Can an individual be liable for a whistleblowing dismissal along with the employer under the detriment provisions?


A whistleblower will qualify for protection from detrimental treatment and unfair dismissal if they have made a qualifying and protected disclosure, relating to one of six types of relevant failure. They must have the reasonable belief that the information tends to show one of the relevant failure and it must be in the public interest.

Dismissal of an employee will be automatically unfair if the principal reason for their dismissal is that they have made a protected disclosure and workers are also protected from being subjected to detriment for making a protected disclosure.

The Court of Appeal has ruled that decision makers may be held personally liable for dismissal related to a whistleblowing claim. Timis and Sage v Osipov [2018] EWCA Civ 23121.


Mr Osipov, Chief Executive Officer of International Petroleum Limited (“the Company”), was dismissed without notice following disclosures by him surrounding corporate governance issues. Mr Timis and Mr Sage, two Non-Executive Directors, played key roles making the decision to dismiss Mr Osipov. The Company was insolvent at the time this claim was brought. Mr Osipov brought a successful claim for detriment and unfair dismissal and was awarded over £1.7 million against both the Company and the Non-Executive Directors personally. The Tribunal deemed that both the Company and the Non-Executive Directors were jointly and severally liable for the compensation. Mr Timis and Mr Sage appealed arguing they should not be held personally liable for the detriment of dismissal and that compensation should be limited to losses pre-dismissal.


The Court of Appeal disagreed with the grounds for the appeal and ruled that the Directors were personally liable as they had subjected him to a detriment, in that they excluded him from business meetings, foreign trips and management decisions. The Court confirmed that the law prohibits whistleblower detriment by workers working for the same employer, as well as by the employer itself. As they were liable for the detriment, they were also liable for the losses flowing from the dismissal they had recommended. The Court went further and stated that compensation should not be limited to pre-dismissal only and that future lost earnings may be applied to any award.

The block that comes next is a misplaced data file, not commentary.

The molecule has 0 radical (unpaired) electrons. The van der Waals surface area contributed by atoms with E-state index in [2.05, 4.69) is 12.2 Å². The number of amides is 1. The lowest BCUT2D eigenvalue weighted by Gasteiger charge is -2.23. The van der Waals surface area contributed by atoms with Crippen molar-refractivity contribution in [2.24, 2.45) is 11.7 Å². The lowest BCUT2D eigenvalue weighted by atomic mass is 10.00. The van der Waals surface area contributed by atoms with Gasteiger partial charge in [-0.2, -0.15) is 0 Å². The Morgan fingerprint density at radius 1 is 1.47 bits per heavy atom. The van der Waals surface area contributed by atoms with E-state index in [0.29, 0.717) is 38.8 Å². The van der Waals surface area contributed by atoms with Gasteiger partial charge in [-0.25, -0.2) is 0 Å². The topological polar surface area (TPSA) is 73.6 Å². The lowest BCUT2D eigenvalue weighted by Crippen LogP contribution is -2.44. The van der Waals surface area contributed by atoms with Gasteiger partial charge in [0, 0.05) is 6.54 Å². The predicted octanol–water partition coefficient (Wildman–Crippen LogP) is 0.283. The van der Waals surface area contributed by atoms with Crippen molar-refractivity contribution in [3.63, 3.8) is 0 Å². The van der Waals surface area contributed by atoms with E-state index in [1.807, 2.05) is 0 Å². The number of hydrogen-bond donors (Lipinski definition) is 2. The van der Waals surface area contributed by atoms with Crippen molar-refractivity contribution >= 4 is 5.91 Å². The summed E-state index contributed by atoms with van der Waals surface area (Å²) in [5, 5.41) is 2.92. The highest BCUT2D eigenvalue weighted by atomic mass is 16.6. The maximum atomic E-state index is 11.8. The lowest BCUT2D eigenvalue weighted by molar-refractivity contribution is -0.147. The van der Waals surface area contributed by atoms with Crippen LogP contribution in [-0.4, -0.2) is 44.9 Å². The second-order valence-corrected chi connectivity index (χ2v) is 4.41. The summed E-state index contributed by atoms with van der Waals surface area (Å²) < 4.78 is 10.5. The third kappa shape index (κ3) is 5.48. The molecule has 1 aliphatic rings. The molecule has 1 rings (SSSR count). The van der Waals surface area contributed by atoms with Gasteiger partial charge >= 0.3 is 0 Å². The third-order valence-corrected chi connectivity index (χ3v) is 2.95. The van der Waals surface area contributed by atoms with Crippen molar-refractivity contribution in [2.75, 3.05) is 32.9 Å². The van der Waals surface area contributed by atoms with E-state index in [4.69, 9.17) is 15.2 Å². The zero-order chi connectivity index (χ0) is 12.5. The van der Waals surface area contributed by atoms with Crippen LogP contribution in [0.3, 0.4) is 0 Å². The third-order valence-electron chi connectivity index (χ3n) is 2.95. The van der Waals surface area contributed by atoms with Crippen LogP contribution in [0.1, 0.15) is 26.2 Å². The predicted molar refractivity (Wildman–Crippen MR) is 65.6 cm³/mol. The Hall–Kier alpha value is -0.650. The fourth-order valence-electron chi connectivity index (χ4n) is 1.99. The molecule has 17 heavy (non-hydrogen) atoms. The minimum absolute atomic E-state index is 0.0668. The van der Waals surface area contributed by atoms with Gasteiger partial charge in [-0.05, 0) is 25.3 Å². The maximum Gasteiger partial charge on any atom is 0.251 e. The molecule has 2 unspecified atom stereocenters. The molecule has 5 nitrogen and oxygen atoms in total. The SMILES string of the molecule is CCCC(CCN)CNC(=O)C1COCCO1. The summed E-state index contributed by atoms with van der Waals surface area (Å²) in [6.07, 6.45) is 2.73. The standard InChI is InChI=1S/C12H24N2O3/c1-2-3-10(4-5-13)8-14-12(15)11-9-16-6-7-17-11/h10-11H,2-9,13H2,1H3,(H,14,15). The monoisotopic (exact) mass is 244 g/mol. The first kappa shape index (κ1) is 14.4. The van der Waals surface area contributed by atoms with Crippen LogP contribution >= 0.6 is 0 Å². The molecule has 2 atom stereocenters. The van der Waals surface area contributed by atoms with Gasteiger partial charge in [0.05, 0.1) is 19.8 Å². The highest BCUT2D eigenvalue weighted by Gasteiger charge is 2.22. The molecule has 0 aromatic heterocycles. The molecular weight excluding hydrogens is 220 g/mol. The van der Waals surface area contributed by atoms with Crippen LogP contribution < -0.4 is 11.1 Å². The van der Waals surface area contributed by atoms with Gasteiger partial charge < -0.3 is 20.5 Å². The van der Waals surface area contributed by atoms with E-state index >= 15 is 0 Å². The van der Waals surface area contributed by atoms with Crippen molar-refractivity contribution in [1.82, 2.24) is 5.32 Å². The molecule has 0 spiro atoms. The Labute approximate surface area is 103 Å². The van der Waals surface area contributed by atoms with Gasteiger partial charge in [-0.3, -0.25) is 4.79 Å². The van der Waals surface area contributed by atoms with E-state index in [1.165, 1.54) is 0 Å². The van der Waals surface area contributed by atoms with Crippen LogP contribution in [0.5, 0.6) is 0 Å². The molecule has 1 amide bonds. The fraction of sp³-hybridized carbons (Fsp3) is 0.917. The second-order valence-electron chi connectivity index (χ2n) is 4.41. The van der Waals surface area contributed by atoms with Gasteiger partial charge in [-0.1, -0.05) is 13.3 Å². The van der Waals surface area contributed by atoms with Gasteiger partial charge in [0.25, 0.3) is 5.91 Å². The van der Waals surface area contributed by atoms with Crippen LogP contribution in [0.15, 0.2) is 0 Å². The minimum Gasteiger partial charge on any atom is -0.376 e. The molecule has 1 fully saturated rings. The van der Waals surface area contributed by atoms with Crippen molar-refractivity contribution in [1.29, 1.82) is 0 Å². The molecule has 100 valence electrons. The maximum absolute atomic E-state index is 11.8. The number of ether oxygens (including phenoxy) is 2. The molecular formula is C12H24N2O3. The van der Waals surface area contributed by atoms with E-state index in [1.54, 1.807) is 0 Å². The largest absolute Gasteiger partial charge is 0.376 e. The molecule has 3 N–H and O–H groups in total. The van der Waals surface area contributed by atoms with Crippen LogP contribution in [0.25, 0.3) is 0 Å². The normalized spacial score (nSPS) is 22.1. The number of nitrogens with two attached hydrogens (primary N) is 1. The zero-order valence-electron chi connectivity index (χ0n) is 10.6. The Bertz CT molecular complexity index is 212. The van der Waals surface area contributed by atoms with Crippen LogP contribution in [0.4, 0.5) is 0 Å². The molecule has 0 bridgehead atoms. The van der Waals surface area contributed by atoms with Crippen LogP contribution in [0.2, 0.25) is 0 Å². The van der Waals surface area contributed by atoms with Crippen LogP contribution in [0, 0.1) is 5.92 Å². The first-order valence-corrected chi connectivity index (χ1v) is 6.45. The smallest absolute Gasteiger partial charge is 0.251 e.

This judgment effectively means that a claim for whistleblowing related dismissal can be brought as an automatic unfair dismissal claim against the employer and as a whistleblowing detriment claim against the individual decision makers personally. A detriment claim entitles a Claimant to claim additional compensation for ‘injury to feelings’, which does not apply in a straight unfair dismissal case. This may be used tactically by claimants to secure compensation awards against both the decision makers and the employer for a substantial award.

Implications for Employers

This case illustrates the significant compensation awarded for these types of claims, especially as a claimant can bring about an unfair dismissal claim and an additional detriment claim where compensation considers injury to feelings. There has been a 15% rise in the number of whistleblowing reports to the Charity Commission alone, setting aside other regulators, which illustrates why it is crucial that employers are managing claims in the correct manner. As decision makers face personal liability for whistleblowing-related dismissals, all employers should ensure that decision makers are well trained to recognise whistleblowing issues and deal with such allegations are dealt with in the appropriate way. An up to date and appropriate whistleblowing policy should be in place and easily accessible for decision makers and staff so the process can be followed carefully.

The law and practice referred to in this article or webinar has been paraphrased or summarised. It might not be up-to-date with changes in the law and we do not guarantee the accuracy of any information provided at the time of reading. It should not be construed or relied upon as legal advice in relation to a specific set of circumstances.

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